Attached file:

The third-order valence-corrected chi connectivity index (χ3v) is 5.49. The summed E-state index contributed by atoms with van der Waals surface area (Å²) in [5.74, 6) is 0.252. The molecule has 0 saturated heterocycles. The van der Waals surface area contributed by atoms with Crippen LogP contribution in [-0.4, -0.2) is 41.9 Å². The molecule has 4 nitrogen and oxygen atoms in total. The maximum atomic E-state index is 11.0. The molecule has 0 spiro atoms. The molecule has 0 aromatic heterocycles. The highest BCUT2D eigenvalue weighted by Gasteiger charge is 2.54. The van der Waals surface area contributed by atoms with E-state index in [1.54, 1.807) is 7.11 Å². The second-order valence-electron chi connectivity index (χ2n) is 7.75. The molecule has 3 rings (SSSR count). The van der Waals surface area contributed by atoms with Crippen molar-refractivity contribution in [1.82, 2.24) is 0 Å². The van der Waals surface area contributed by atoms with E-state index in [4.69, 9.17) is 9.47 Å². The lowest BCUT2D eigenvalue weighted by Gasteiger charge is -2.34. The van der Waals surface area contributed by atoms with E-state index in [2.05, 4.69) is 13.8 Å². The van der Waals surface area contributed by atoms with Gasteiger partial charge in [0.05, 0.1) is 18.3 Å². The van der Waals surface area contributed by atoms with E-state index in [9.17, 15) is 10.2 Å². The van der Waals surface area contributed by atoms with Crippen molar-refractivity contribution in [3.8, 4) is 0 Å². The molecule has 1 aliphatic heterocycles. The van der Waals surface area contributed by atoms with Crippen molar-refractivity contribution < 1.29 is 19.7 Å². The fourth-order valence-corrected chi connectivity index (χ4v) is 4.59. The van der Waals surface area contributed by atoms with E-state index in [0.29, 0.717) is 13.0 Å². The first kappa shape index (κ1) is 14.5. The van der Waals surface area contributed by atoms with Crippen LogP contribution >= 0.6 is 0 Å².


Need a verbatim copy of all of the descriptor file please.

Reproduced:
The third-order valence-corrected chi connectivity index (χ3v) is 5.49. The summed E-state index contributed by atoms with van der Waals surface area (Å²) in [5.74, 6) is 0.252. The molecule has 0 saturated heterocycles. The van der Waals surface area contributed by atoms with Crippen LogP contribution in [-0.4, -0.2) is 41.9 Å². The molecule has 4 nitrogen and oxygen atoms in total. The maximum atomic E-state index is 11.0. The molecule has 0 spiro atoms. The molecule has 0 aromatic heterocycles. The highest BCUT2D eigenvalue weighted by Gasteiger charge is 2.54. The van der Waals surface area contributed by atoms with E-state index in [1.54, 1.807) is 7.11 Å². The second-order valence-electron chi connectivity index (χ2n) is 7.75. The molecule has 3 rings (SSSR count). The van der Waals surface area contributed by atoms with Crippen molar-refractivity contribution in [1.82, 2.24) is 0 Å². The van der Waals surface area contributed by atoms with E-state index in [4.69, 9.17) is 9.47 Å². The lowest BCUT2D eigenvalue weighted by Gasteiger charge is -2.34. The van der Waals surface area contributed by atoms with E-state index in [2.05, 4.69) is 13.8 Å². The van der Waals surface area contributed by atoms with Gasteiger partial charge in [0.05, 0.1) is 18.3 Å². The van der Waals surface area contributed by atoms with E-state index in [9.17, 15) is 10.2 Å². The van der Waals surface area contributed by atoms with Crippen molar-refractivity contribution in [3.8, 4) is 0 Å². The molecule has 1 aliphatic heterocycles. The van der Waals surface area contributed by atoms with Crippen molar-refractivity contribution < 1.29 is 19.7 Å². The fourth-order valence-corrected chi connectivity index (χ4v) is 4.59. The van der Waals surface area contributed by atoms with E-state index in [0.29, 0.717) is 13.0 Å². The first kappa shape index (κ1) is 14.5. The van der Waals surface area contributed by atoms with Crippen LogP contribution >= 0.6 is 0 Å².